The events of 1988 saw the end of this process. Appointment and Promotion of judges were left to basically to the Chief Justice and the Prime Minister.

      Never have the fate of so many been decided by so few.

      No doubt, only those with the right political patronage and right beliefs were considered as suitable.

      Failure to move towards an independent commission would only strengthen the belief that the Executive does not care if the judiciary is besieged with allegations of corruption.

      It also means that the Executive condones such blatant disrespect for the law and order.

      As the Chinese are fond of saying “a fish rots from the head”, it signals that this country spiralling towards a breakdown of independence, accountability, transparency-all key indicators of a healthy nation.

      Why should the integrity of this nation’s judiciary be placed in the hands of the Chief Justice and the Prime Minister?

      Enough is enough.

      It is time to act decisively, and to tear down the wall of unaccountability, unreliability and dishonesty once and for all..."

    19. From Dr. M. Bakri Musa: Read here for more
    20. "... If Chief Justice Ahmad Fairuz has any sense of personal honor and professional integrity left, he should resign immediately.

      If Prime Minister Abdullah has even the slightest responsibility for leadership and moral duty to the citizens, he should not extend the Chief Justice’s contract, due to expire this October.

      Wake up, Mr. Prime Minister! The rot is the Malaysian judiciary, not the taping.

      Chief Justice Fairuz, taking a leaf from the Prime Minister’s notorious “elegant silence,” issued a terse, “No comment!”

      It was neither elegant nor silent; instead it was ugly and spoke volumes.

      The quality of the (video clip) recording is such that it is unlikely to be a fake. With today’s forensic capabilities, it would be foolish for anyone to even attempt this. The lawyer concerned was speaking on his cell phone, meaning, there will be the inerasable digital trail. My monthly cell phone bill details my outgoing and incoming calls. Because of the quality, the video could not be shot surreptitiously as with a cell phone a la the earlier “nude ear squat” episode. Besides, such a device was probably unavailable back in 2002.

      The rot in the judiciary predates Abdullah. However, he had the opportunity to reverse the trend or at least stem the decline with these new appointments, but as with the massive electoral mandate he received in 2004, he squandered it.

      I was stunned that Chief Justice Fairuz, when confronted with the evidence that he had promoted judges who had been delinquent with their written judgments, would write to the Prime Minister instead of handling the issue himself.

      Presumably Fairuz was awaiting arahan (directive) from the Prime Minister. So much for his appreciation and understanding of the concept of separation of powers!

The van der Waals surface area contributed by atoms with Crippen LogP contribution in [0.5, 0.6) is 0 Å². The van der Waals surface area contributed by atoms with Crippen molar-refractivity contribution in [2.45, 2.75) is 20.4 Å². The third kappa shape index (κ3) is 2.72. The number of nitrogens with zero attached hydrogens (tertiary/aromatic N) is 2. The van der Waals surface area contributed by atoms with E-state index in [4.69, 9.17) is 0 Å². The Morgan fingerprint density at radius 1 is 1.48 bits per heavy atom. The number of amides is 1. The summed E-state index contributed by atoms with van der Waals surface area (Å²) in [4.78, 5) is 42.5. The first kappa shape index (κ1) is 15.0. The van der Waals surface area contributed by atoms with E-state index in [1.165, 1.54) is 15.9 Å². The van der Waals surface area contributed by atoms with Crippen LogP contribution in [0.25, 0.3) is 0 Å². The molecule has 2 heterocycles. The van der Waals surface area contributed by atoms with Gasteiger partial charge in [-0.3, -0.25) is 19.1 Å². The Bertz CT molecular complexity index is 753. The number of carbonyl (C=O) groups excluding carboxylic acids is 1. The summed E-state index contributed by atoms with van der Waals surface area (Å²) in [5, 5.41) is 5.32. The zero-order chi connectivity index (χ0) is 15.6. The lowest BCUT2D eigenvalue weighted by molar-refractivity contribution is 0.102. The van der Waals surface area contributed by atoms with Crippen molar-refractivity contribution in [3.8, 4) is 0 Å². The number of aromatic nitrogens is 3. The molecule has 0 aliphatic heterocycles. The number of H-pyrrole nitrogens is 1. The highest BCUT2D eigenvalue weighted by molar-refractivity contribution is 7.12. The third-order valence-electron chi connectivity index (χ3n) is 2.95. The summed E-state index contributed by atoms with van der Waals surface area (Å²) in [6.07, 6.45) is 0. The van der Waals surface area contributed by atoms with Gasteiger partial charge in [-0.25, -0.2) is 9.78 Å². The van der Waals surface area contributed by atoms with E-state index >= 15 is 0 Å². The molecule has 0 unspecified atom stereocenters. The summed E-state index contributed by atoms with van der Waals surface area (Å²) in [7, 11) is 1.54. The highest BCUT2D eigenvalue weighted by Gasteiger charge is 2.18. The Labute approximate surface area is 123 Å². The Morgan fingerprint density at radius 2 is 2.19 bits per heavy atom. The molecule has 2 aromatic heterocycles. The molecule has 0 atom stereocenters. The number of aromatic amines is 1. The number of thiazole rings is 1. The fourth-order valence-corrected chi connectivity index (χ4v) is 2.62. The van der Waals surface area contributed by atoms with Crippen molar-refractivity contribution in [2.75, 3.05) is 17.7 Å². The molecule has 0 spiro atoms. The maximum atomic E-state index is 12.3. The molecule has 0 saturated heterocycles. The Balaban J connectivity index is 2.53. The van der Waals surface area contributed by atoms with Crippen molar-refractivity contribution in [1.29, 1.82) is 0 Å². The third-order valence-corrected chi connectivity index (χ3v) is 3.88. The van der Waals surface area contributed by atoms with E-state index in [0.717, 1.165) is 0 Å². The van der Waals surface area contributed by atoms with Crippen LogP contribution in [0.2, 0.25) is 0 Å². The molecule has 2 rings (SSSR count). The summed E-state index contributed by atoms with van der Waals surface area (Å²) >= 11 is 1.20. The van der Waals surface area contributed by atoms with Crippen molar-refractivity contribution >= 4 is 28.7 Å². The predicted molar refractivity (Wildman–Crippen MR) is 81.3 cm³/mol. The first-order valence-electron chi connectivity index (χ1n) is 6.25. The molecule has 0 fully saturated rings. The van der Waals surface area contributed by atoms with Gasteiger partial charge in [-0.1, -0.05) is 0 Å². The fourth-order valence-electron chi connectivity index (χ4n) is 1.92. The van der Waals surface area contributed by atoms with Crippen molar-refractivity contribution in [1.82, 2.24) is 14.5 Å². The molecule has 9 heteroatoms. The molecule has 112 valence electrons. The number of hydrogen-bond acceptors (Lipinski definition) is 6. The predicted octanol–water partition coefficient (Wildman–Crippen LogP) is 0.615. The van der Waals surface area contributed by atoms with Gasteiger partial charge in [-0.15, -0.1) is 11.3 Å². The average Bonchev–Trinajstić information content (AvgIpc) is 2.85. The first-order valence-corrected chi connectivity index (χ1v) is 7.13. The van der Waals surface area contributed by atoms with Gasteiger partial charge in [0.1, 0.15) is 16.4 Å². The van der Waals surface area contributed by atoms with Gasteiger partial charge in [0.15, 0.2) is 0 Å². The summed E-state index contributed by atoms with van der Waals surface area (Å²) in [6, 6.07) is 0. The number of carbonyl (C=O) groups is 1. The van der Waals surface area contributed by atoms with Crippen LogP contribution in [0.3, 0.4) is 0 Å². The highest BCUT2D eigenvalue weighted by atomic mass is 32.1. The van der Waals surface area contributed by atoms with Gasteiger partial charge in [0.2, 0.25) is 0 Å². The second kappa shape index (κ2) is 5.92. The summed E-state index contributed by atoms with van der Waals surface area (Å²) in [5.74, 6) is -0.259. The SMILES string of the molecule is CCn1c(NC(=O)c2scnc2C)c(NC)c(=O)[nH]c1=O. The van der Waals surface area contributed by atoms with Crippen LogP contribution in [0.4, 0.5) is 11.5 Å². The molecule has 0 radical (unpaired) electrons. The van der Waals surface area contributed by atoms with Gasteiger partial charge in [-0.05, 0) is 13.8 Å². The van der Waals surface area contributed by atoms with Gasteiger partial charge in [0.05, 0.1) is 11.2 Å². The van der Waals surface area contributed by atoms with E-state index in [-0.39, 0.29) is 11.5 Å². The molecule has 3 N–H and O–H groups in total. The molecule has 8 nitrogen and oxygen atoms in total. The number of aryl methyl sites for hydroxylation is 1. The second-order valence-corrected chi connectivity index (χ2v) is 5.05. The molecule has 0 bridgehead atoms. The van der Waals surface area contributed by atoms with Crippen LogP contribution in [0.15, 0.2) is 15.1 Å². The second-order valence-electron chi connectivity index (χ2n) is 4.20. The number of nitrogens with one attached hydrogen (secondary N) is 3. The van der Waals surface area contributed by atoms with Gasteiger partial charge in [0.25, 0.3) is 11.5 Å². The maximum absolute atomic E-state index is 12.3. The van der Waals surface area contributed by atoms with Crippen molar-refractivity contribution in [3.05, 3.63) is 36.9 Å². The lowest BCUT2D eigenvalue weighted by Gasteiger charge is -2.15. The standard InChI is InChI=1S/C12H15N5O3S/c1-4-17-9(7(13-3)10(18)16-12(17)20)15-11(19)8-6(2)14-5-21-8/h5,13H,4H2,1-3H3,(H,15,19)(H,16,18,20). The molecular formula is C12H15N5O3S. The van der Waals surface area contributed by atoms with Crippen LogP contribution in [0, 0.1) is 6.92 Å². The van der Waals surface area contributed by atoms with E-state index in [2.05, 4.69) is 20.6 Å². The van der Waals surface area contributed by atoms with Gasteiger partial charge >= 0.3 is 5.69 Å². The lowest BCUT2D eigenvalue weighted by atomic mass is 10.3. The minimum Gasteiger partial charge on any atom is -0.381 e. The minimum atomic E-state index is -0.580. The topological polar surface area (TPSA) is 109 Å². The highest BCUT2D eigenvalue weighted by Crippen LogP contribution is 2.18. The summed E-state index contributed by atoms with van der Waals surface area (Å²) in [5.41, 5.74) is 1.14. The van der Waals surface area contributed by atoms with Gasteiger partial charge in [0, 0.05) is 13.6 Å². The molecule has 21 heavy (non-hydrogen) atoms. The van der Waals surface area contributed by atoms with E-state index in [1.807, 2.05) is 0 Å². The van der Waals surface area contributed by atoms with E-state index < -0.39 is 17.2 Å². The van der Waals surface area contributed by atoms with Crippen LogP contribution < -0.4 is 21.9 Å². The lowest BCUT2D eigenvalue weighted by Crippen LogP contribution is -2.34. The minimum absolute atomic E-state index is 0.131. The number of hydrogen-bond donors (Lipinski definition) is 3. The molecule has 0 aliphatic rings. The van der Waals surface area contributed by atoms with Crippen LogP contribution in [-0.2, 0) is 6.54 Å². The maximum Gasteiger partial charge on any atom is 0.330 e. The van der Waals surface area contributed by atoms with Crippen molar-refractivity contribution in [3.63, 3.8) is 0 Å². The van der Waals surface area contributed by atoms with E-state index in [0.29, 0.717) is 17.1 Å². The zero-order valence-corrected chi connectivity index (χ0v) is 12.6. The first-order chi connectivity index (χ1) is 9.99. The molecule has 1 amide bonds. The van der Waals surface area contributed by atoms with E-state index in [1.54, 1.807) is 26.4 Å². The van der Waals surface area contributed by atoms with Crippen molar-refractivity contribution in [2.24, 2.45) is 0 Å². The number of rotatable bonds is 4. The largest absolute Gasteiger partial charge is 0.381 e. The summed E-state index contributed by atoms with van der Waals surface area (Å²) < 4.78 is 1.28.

That more than anything reflects the caliber of Fairuz. Don’t get me started on the quality of his legal writings and commentaries! "
    21. From "Frank&Honest": Read here for more on Screenshots
    22. "...The last few years have shown to the people one lesson:

    23. That this UMNO-led Govt is becoming NOT a Govt FOR the People.
    24. It is behaving (like) a Govt AGAINST the People.
    25. Instead of responding POSITIVELY to the concerns of the rakyat of complaints of abuse of power and influence, this UMNO-led Govt is diverting attention to condemn, incarcerate and punish citizens who report such abuse of power and influence.

      Please WAKE UP PRIME MINISTER, the landslide mandate the voters gave you and UMNO to lead this Govt is to fix the rot, in the public service, in the political institutions, and especially now, in the judiciary.

      The nation comes first, not UMNO, not UMNO members, not UMNO cronies or UMNO families and relatives.

      Your Ministers are out of touch of the 21st century Malaysia and still dabble in the racial and communal politics of the 1960s and 70s.

      It is time for UMNO NOT to abuse the word Bangsa and confuse the rakyat with Race and Nationality.

      The Malays today are no more like the Malays of 1960s. They are more educated, more worldly in their views and have the nation first.

      We call on the Council of Rulers to help stem this rot and to rein in UMNO's excessive racist politics that is dividing this country to a point of NO return..."
    26. From Rustam Sani: Read here for more on "Suara Rakyat"
    27. ".... President of the Bar Council, Ambiga Sreenevasan, is right when she commented that notion of the manipulations of the judiciary has been rife since the “judicial crisis” of 1988 (i.e. the sacking Lord President Salleh Abbas through the conspiratorial initiative of politicians).

      I have a number of friends who are prominent members of the legal and judicial fraternity – and it was they who over the years have been instrumental in reinforcing my own perception of the judicial rot.

      Over the last few weeks I have had two interactive experiences with friends from the legal fraternity who appear to me to be people very frustrated and disappointed with the state of their profession.